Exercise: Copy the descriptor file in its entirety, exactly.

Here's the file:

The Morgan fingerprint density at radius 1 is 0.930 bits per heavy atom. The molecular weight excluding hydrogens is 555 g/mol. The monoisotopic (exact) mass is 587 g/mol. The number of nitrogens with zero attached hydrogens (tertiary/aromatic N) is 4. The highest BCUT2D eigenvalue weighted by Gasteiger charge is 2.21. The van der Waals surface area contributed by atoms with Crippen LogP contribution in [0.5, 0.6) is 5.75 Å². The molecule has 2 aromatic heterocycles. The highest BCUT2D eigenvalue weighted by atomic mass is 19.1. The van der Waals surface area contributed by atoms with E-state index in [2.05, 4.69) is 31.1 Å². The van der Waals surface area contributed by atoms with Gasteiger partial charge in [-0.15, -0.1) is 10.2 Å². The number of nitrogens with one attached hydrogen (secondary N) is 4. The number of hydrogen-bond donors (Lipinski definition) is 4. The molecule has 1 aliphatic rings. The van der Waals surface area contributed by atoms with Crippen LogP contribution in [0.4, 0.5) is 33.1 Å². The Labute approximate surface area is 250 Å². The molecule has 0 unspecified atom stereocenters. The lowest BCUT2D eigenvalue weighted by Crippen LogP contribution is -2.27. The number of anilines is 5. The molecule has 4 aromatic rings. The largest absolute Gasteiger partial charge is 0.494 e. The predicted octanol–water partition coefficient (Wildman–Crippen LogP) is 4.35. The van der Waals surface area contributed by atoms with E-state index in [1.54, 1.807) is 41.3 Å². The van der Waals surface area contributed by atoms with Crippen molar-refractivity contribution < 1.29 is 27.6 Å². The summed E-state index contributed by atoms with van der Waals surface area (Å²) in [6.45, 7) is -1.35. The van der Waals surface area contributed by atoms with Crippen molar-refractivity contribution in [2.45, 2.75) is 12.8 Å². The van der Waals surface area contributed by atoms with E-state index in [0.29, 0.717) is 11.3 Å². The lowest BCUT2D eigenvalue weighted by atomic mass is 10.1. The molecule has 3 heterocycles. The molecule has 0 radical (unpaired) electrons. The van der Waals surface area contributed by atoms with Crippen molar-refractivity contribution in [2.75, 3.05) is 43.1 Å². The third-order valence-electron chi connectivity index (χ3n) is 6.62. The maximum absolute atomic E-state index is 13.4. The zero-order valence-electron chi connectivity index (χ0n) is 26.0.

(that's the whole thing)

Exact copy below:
The Morgan fingerprint density at radius 1 is 0.930 bits per heavy atom. The molecular weight excluding hydrogens is 555 g/mol. The monoisotopic (exact) mass is 587 g/mol. The number of nitrogens with zero attached hydrogens (tertiary/aromatic N) is 4. The highest BCUT2D eigenvalue weighted by Gasteiger charge is 2.21. The van der Waals surface area contributed by atoms with Crippen LogP contribution in [0.5, 0.6) is 5.75 Å². The molecule has 2 aromatic heterocycles. The highest BCUT2D eigenvalue weighted by atomic mass is 19.1. The van der Waals surface area contributed by atoms with E-state index in [2.05, 4.69) is 31.1 Å². The van der Waals surface area contributed by atoms with Gasteiger partial charge in [-0.15, -0.1) is 10.2 Å². The number of nitrogens with one attached hydrogen (secondary N) is 4. The number of hydrogen-bond donors (Lipinski definition) is 4. The molecule has 1 aliphatic rings. The van der Waals surface area contributed by atoms with Crippen LogP contribution in [0.4, 0.5) is 33.1 Å². The Labute approximate surface area is 250 Å². The molecule has 0 unspecified atom stereocenters. The lowest BCUT2D eigenvalue weighted by Crippen LogP contribution is -2.27. The number of anilines is 5. The molecule has 4 aromatic rings. The largest absolute Gasteiger partial charge is 0.494 e. The predicted octanol–water partition coefficient (Wildman–Crippen LogP) is 4.35. The van der Waals surface area contributed by atoms with E-state index in [1.54, 1.807) is 41.3 Å². The van der Waals surface area contributed by atoms with Crippen molar-refractivity contribution < 1.29 is 27.6 Å². The summed E-state index contributed by atoms with van der Waals surface area (Å²) in [6.45, 7) is -1.35. The van der Waals surface area contributed by atoms with Crippen molar-refractivity contribution in [2.45, 2.75) is 12.8 Å². The van der Waals surface area contributed by atoms with E-state index in [0.29, 0.717) is 11.3 Å². The lowest BCUT2D eigenvalue weighted by atomic mass is 10.1. The molecule has 3 heterocycles. The molecule has 0 radical (unpaired) electrons. The van der Waals surface area contributed by atoms with Crippen molar-refractivity contribution in [2.75, 3.05) is 43.1 Å². The third-order valence-electron chi connectivity index (χ3n) is 6.62. The maximum absolute atomic E-state index is 13.4. The zero-order valence-electron chi connectivity index (χ0n) is 26.0.